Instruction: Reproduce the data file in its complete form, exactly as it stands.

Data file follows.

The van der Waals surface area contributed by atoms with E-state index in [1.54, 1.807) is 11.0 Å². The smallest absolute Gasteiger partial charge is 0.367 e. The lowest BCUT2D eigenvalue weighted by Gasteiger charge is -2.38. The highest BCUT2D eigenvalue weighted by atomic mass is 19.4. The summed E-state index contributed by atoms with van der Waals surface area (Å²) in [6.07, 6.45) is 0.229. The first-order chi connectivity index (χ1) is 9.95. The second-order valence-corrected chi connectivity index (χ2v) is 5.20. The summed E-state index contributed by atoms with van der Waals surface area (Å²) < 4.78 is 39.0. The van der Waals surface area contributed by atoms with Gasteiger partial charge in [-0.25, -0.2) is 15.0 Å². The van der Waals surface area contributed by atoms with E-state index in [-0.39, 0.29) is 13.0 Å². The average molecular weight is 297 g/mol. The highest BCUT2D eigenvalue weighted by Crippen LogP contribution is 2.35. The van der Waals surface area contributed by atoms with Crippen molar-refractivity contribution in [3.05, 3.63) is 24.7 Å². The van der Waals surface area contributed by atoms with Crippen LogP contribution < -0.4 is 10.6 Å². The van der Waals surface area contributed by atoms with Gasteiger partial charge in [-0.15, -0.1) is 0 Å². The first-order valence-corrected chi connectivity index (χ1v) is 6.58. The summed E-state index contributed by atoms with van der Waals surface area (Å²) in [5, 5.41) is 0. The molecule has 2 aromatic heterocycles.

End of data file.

The van der Waals surface area contributed by atoms with E-state index in [1.54, 1.807) is 11.0 Å². The smallest absolute Gasteiger partial charge is 0.367 e. The lowest BCUT2D eigenvalue weighted by Gasteiger charge is -2.38. The highest BCUT2D eigenvalue weighted by atomic mass is 19.4. The summed E-state index contributed by atoms with van der Waals surface area (Å²) in [6.07, 6.45) is 0.229. The first-order chi connectivity index (χ1) is 9.95. The second-order valence-corrected chi connectivity index (χ2v) is 5.20. The summed E-state index contributed by atoms with van der Waals surface area (Å²) < 4.78 is 39.0. The van der Waals surface area contributed by atoms with Gasteiger partial charge in [-0.25, -0.2) is 15.0 Å². The van der Waals surface area contributed by atoms with E-state index in [-0.39, 0.29) is 13.0 Å². The average molecular weight is 297 g/mol. The highest BCUT2D eigenvalue weighted by Crippen LogP contribution is 2.35. The van der Waals surface area contributed by atoms with Crippen molar-refractivity contribution in [3.05, 3.63) is 24.7 Å². The van der Waals surface area contributed by atoms with Crippen LogP contribution < -0.4 is 10.6 Å². The van der Waals surface area contributed by atoms with Gasteiger partial charge in [-0.15, -0.1) is 0 Å². The first-order valence-corrected chi connectivity index (χ1v) is 6.58. The summed E-state index contributed by atoms with van der Waals surface area (Å²) in [5, 5.41) is 0. The molecule has 2 aromatic heterocycles.